(Bloomberg) — Meituan reported revenue that beat estimates, showing how Beijing’s ongoing antitrust probe into the internet giant has yet to weigh on its growth prospects.
China’s largest food delivery platform delivered sales of 43.8 billion yuan ($6.8 billion) for the June quarter, compared with the 42.4 billion yuan average of analyst estimates. The company posted a third straight quarterly net loss of 3.4 billion yuan.
Wang Xing’s internet behemoth is facing fines of roughly $1 billion as part of an investigation by the antitrust watchdog into alleged violations such as forced exclusivity arrangements, Bloomberg News reported this month. Launched days after rival Alibaba Group Holding Ltd. was slapped with a record fine in April, the probe thrust Meituan into the spotlight and marked the expansion of Beijing’s campaign to rein in its technology giants.
Since then, Meituan and its peers have come under sustained fire from regulators for a slew of perceived offenses, ranging from the plight of low-income gig workers to their handling of data security. Despite a pledge by the company to provide insurance for its delivery force, regulators have gone even further, asking online food platforms to ensure workers earn at least the local minimum wage, which could weigh on margins.
Meituan — which is backed by social media colossus Tencent Holdings Ltd. — has shed about $160 billion in market value since its February high, shedding roughly half its value. Its industry, which relies on an army of blue-collar works to deliver meals and groceries to doorsteps, is in the crosshairs of Xi Jinping’s campaign for “common prosperity.” On Monday, Meituan pledged to give back to society and described how it set up charity programs to help its hundreds of thousands of delivery drivers, promising to pay closer attention to their welfare and needs.
“The company is not able to predict the status or the results of the investigation at this stage,” Meituan said in its exchange filing. It “could be required to make changes to its business practices and/or be subject to a significant amount of fines.”
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China’s crackdown campaign has intensified in recent weeks along with a sustained assault on consumer internet firms, with agencies vowing to step up tax enforcement, crack down on labor abuses and take action against “fan culture” in the entertainment industry.
The measures have roiled markets, with a measure of price swings in Chinese shares soaring last week to the highest level in 16 months. Citigroup this month cut their share price target for Meituan by 19%.
Read more: Meituan Sheds $60 Billion After China Crackdown Fears Deepen
Even as regulatory scrutiny intensified, Wang’s firm has splashed out on newer businesses including community commerce, an arena that took off during the pandemic. The company, which had 628.4 million annual transacting users in the June quarter, is counting on its Meituan Select division to help it reach a target of adding as many as 400 million over the next few years.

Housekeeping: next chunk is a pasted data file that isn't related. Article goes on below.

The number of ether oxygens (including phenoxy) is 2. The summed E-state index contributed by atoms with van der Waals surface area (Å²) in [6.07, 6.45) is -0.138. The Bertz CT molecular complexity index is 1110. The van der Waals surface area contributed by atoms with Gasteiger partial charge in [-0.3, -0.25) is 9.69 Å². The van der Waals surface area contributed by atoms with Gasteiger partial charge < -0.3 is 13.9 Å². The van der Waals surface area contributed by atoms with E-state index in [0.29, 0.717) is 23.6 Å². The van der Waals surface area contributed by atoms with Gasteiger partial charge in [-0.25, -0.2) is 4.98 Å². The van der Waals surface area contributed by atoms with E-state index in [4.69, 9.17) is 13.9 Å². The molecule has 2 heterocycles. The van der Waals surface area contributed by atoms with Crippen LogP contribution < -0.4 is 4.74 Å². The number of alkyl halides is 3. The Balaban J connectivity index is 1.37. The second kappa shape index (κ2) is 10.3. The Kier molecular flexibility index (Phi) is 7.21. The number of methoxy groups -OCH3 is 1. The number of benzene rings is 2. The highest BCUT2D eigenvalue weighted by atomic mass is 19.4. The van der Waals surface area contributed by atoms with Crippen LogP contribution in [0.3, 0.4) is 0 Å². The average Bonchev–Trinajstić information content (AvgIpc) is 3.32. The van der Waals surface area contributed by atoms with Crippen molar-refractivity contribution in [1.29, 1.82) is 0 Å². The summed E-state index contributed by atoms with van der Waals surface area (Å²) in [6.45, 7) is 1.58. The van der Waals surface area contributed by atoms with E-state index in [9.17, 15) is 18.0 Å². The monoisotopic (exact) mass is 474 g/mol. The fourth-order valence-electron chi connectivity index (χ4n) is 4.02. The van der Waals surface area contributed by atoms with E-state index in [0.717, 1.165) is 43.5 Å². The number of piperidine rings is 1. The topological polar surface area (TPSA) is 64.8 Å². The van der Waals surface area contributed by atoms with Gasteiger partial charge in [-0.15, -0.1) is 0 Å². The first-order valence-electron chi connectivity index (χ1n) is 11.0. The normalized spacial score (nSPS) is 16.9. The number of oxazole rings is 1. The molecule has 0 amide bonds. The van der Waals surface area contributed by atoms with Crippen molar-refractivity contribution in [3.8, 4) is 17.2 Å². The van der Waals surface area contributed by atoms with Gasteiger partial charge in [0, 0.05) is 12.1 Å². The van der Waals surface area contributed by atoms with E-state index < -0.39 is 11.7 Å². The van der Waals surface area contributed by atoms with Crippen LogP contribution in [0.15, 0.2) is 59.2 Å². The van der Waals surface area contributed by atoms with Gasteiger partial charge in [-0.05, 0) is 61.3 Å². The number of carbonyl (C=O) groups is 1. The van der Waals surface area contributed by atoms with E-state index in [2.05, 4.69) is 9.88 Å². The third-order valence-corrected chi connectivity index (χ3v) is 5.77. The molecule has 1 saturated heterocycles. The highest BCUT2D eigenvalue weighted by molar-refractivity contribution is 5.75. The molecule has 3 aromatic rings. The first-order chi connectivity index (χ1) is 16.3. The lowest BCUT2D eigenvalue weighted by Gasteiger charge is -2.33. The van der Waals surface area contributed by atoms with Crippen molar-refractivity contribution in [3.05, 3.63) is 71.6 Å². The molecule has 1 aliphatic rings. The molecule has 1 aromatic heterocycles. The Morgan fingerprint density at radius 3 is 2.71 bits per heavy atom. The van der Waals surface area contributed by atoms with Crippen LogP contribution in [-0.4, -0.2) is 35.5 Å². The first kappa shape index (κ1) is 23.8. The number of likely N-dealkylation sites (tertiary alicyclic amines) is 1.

“Our base case scenario assumes it might take ~5 years to fully implement the potential increase on rider cost,” Citigroup analyst Alicia Yap wrote in a note this month. “While there remain regulatory overhang and financial impacts uncertainty near term, we believe our positive thesis on Meituan for its local services super-app position remains intact and believe Meituan will navigate through the challenges and transform into a reputable and prevailing local service gateway company.”
But competition in the community group buying industry has been stiff. In recent months, several smaller operators have folded or run into trouble, unable to compete with the heavy investments by giants like Meituan, Alibaba and Didi Global Inc. Alibaba this year reorganized its Ele.me food delivery app, Koubei local commerce platform as well as mapping and online travel business into a new lifestyle services division, in a bid to challenge Meituan’s dominance in those sectors.
Meituan and its peers have in recent months announced major philanthropic projects, heeding Beijing’s call to redistribute wealth. In the latest example, Pinduoduo Inc., an e-commerce company known for giving big discounts to customers when they buy produce together, said it will donate all of its first net profit since going public to support the country’s farmers and agricultural areas. In June, Wang pledged $2.3 billion of shares toward education and science, aligning himself with nationwide priorities in speeding technological innovation.
“Regulatory risks facing the company persist. We have to wait and see what would happen next,” said Shawn Yang, a tech analyst with market research firm Blue Lotus Capital Advisors. “The upcoming policy related to food deliverymen’s benefits is a key concern for Meituan’s earnings power moving forward.”
Read more: Beijing’s Tech Crackdown Makes China Model the Law of the Land
(Updates with details from the earnings release from the third paragraph)
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